Monday, March 9, 2015
Will the “troika” return to Athens?
March 9, 2015
Among the issues plaguing deliberations over the way forward on Greece’s bailout is how the country’s international creditors can verify its economic and fiscal situation without sending monitors to Athens– which would look very much like the return of the hated “troika”.
Alexis Tsipras, the new Greek prime minister, has declared the death of the troika – which is made up of the European Commission, European Central Bank and International Monetary Fund – but for now, the troika isn’t really dead. The re-branded “institutions” must still evaluate Greece’s reform programme and give it a signoff before any of the remaining €7.2bn in bailout can be disbursed.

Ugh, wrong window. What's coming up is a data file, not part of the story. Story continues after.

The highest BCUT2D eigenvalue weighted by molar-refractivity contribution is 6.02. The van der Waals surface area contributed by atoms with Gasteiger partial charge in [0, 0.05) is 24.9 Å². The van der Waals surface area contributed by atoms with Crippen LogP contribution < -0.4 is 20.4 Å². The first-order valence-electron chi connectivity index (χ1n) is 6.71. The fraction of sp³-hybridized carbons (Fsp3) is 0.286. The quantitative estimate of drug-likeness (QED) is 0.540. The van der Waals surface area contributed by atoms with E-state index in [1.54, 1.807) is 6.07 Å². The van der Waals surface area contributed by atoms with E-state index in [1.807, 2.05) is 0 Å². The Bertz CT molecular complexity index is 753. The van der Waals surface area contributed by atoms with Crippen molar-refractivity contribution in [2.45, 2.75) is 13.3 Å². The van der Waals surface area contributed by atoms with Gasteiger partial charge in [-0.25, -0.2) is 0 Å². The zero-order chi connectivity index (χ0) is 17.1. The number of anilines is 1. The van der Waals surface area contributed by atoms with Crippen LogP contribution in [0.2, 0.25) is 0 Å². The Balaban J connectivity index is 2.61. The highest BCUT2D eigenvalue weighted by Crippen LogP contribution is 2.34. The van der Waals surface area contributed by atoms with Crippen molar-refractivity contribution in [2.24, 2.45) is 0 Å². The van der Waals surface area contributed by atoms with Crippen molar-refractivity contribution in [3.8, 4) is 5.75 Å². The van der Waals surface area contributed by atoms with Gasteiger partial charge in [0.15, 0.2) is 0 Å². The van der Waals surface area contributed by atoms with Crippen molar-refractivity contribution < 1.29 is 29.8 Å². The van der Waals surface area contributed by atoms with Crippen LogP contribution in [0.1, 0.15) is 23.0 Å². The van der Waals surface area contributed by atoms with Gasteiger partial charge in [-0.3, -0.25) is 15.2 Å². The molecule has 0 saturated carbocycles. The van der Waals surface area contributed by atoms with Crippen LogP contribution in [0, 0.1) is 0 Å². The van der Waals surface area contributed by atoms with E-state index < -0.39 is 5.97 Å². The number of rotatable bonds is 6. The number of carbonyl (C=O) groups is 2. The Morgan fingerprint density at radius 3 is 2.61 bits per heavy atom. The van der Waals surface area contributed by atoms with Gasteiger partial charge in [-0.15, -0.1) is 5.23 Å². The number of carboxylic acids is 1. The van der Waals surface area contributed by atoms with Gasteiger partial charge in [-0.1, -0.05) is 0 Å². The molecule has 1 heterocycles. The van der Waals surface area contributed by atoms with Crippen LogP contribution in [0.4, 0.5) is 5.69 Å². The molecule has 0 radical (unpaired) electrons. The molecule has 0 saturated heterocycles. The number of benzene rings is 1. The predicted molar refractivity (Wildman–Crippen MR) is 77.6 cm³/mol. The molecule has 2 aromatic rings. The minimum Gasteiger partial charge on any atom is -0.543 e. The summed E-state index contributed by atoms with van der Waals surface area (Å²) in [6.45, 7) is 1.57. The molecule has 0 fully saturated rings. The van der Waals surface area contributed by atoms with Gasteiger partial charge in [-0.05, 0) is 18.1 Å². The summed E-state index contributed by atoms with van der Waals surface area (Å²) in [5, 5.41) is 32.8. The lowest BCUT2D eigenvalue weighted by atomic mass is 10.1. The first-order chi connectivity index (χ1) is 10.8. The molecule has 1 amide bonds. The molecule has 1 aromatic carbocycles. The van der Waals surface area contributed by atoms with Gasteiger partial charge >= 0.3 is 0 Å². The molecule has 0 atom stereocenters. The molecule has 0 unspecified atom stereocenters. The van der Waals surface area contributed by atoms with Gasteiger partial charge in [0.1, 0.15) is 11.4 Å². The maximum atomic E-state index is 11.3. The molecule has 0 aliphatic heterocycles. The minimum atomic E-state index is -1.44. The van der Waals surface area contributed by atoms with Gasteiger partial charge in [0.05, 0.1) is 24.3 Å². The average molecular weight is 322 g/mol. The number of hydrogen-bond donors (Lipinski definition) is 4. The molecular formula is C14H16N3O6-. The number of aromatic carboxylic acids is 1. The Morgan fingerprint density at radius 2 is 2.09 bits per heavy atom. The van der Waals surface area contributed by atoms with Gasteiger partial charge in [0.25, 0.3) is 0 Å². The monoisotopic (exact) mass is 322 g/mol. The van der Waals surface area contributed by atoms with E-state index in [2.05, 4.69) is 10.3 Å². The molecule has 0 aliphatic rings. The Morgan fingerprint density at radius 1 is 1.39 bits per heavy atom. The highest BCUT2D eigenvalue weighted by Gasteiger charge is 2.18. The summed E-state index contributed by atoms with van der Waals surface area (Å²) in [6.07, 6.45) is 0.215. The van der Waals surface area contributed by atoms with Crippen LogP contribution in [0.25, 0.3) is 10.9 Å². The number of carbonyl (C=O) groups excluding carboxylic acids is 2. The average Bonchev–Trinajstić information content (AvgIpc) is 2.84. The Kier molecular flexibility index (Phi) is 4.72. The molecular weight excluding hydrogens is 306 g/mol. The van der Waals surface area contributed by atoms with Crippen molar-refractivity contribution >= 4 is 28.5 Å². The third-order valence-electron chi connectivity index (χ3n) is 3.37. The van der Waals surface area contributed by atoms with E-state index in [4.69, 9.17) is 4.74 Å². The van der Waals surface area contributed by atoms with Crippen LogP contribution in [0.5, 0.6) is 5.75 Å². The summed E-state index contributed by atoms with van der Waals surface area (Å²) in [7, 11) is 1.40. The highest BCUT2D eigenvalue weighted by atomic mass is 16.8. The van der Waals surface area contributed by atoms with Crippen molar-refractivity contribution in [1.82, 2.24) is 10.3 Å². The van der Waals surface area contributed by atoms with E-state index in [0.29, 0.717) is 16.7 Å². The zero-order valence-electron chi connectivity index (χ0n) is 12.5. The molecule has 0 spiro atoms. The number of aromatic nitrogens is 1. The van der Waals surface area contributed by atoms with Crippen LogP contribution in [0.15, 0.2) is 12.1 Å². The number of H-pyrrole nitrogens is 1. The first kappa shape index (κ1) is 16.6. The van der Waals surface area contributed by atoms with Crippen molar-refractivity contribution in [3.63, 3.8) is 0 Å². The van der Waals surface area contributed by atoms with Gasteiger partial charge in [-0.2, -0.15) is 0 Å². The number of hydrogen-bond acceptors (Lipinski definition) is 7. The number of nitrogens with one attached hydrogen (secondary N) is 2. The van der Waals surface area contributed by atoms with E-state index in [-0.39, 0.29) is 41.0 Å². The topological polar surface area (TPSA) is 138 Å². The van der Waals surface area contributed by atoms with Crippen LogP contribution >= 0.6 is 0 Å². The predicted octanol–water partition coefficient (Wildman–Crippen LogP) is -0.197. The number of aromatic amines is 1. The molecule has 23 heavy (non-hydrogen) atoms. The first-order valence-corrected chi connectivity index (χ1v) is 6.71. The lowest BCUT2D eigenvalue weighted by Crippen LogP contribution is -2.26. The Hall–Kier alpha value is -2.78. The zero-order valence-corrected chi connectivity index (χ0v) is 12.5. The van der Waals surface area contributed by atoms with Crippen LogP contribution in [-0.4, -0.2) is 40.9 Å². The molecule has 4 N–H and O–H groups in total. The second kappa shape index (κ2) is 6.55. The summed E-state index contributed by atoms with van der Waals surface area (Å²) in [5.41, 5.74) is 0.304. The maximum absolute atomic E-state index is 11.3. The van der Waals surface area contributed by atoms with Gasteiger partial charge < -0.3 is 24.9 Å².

But the new Greek government has resisted anyone from the “institutions” showing up in Athens; they were originally supposed to show up this week, but officials said Greek authorities blocked the visit. In a letter Thursday to Jeroen Dijsselbloem, the Dutch finance minister and eurogroup president, Yanis Varoufakis, the Greek finance minister, suggested an alternative to a return of “the institutions” to Athens: have them meet in Brussels instead.